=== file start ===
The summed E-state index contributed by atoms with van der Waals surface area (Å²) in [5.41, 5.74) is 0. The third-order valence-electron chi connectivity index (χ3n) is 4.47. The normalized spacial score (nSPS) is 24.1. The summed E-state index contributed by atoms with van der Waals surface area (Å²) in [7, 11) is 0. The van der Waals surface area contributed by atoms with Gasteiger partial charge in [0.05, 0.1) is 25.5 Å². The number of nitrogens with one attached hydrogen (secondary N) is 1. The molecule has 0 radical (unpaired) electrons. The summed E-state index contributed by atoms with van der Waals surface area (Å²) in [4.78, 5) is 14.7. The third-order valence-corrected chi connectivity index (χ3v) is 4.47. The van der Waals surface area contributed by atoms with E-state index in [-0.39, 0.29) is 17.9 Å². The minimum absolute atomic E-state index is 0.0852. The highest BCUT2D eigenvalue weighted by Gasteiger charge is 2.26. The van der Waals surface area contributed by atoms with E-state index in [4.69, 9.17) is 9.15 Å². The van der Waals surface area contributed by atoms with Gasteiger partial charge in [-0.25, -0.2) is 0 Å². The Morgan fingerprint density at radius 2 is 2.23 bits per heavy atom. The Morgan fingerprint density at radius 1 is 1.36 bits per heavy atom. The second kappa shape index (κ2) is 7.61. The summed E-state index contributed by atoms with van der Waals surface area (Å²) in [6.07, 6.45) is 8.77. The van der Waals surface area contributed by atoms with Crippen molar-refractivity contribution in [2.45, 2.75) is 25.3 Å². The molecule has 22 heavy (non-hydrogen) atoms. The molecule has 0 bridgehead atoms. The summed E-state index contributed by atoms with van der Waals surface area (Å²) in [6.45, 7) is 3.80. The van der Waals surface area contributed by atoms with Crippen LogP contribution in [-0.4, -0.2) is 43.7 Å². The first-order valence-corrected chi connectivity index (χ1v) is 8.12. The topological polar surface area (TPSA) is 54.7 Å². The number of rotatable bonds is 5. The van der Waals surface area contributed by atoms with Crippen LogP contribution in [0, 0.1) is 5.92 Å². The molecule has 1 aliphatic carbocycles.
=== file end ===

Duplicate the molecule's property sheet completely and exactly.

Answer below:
The summed E-state index contributed by atoms with van der Waals surface area (Å²) in [5.41, 5.74) is 0. The third-order valence-electron chi connectivity index (χ3n) is 4.47. The normalized spacial score (nSPS) is 24.1. The summed E-state index contributed by atoms with van der Waals surface area (Å²) in [7, 11) is 0. The van der Waals surface area contributed by atoms with Gasteiger partial charge in [0.05, 0.1) is 25.5 Å². The number of nitrogens with one attached hydrogen (secondary N) is 1. The molecule has 0 radical (unpaired) electrons. The summed E-state index contributed by atoms with van der Waals surface area (Å²) in [4.78, 5) is 14.7. The third-order valence-corrected chi connectivity index (χ3v) is 4.47. The van der Waals surface area contributed by atoms with E-state index in [-0.39, 0.29) is 17.9 Å². The minimum absolute atomic E-state index is 0.0852. The highest BCUT2D eigenvalue weighted by Gasteiger charge is 2.26. The van der Waals surface area contributed by atoms with E-state index in [4.69, 9.17) is 9.15 Å². The van der Waals surface area contributed by atoms with Gasteiger partial charge in [-0.25, -0.2) is 0 Å². The Morgan fingerprint density at radius 2 is 2.23 bits per heavy atom. The Morgan fingerprint density at radius 1 is 1.36 bits per heavy atom. The second kappa shape index (κ2) is 7.61. The summed E-state index contributed by atoms with van der Waals surface area (Å²) in [6.07, 6.45) is 8.77. The van der Waals surface area contributed by atoms with Crippen molar-refractivity contribution in [2.45, 2.75) is 25.3 Å². The molecule has 22 heavy (non-hydrogen) atoms. The molecule has 0 bridgehead atoms. The summed E-state index contributed by atoms with van der Waals surface area (Å²) in [6.45, 7) is 3.80. The van der Waals surface area contributed by atoms with Crippen LogP contribution in [-0.4, -0.2) is 43.7 Å². The first-order valence-corrected chi connectivity index (χ1v) is 8.12. The topological polar surface area (TPSA) is 54.7 Å². The number of rotatable bonds is 5. The van der Waals surface area contributed by atoms with Crippen LogP contribution in [0, 0.1) is 5.92 Å². The molecule has 1 aliphatic carbocycles.